The Note: Mountain Hazard

What happens when a race that's over doesn't act like it?

West Virginia doesn't change any games -- but the fact that the game is still being played is Sen. Hillary Rodham Clinton's victory, at least for the day. If she needed any excuses to stick around a little while longer, she found them in a Mountain State landslide. (And if Republicans needed any excuses to go into outright panic mode, they found them in deep-red Mississippi on Tuesday.)

Clinton, D-N.Y., gets fresh ammunition for her final argument to the superdelegates -- and just maybe enough fresh cash to fund three more weeks of this.

Sen. Barack Obama, D-Ill., hits a 41-point speed bump on his road to the nomination -- a fresh reminder that there's something just plain missing from his appeal to Democrats. (And consider this a response in his "national conversation" about race -- don't say he didn't ask for it.)

One week after the press essentially declared him the nominee, two-thirds of Democratic voters in a swing state said thanks, but no thanks. It may matter approximately not at all in determining the nomination -- but as Obama looks toward the general, these are warning signs he can't hope away.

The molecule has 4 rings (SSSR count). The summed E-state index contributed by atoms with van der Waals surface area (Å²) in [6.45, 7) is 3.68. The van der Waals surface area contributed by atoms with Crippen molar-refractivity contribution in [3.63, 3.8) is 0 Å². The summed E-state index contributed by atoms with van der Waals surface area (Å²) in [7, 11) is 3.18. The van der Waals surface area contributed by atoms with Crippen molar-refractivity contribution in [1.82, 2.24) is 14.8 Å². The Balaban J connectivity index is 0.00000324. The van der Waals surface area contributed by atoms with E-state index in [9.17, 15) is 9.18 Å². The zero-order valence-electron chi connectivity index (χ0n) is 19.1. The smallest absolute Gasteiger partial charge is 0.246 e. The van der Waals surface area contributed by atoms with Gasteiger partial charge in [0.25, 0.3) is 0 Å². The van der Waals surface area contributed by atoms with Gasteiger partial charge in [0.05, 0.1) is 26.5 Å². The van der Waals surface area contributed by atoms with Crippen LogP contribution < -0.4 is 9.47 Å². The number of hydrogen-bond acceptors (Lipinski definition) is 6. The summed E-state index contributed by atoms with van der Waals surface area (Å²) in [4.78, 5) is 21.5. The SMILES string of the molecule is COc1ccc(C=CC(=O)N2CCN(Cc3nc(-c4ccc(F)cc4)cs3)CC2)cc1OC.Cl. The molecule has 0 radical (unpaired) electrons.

And with Clinton still trying to win this thing, she'll be there to remind him -- and the supers -- about it.

"Clinton advisers hoped the size of Clinton's victory and signs of dissatisfaction with Obama among West Virginia voters would reopen a conversation about who is the stronger Democrat to take on Sen. John McCain," Dan Balz writes in mapping Clinton's narrow road back, in The Washington Post. "They also hoped the results would tamp down talk that Clinton should consider dropping out of the nomination contest before the primaries end on June 3 to speed the process of uniting Democrats."

"It's like a shot of Red Bull to get her few these next couple weeks," ABC's George Stephanopoulos said on "Good Morning America" Wednesday (and maybe she's heard of the energy drink by now). "The problem is, it doesn't change the fundamental delegate math."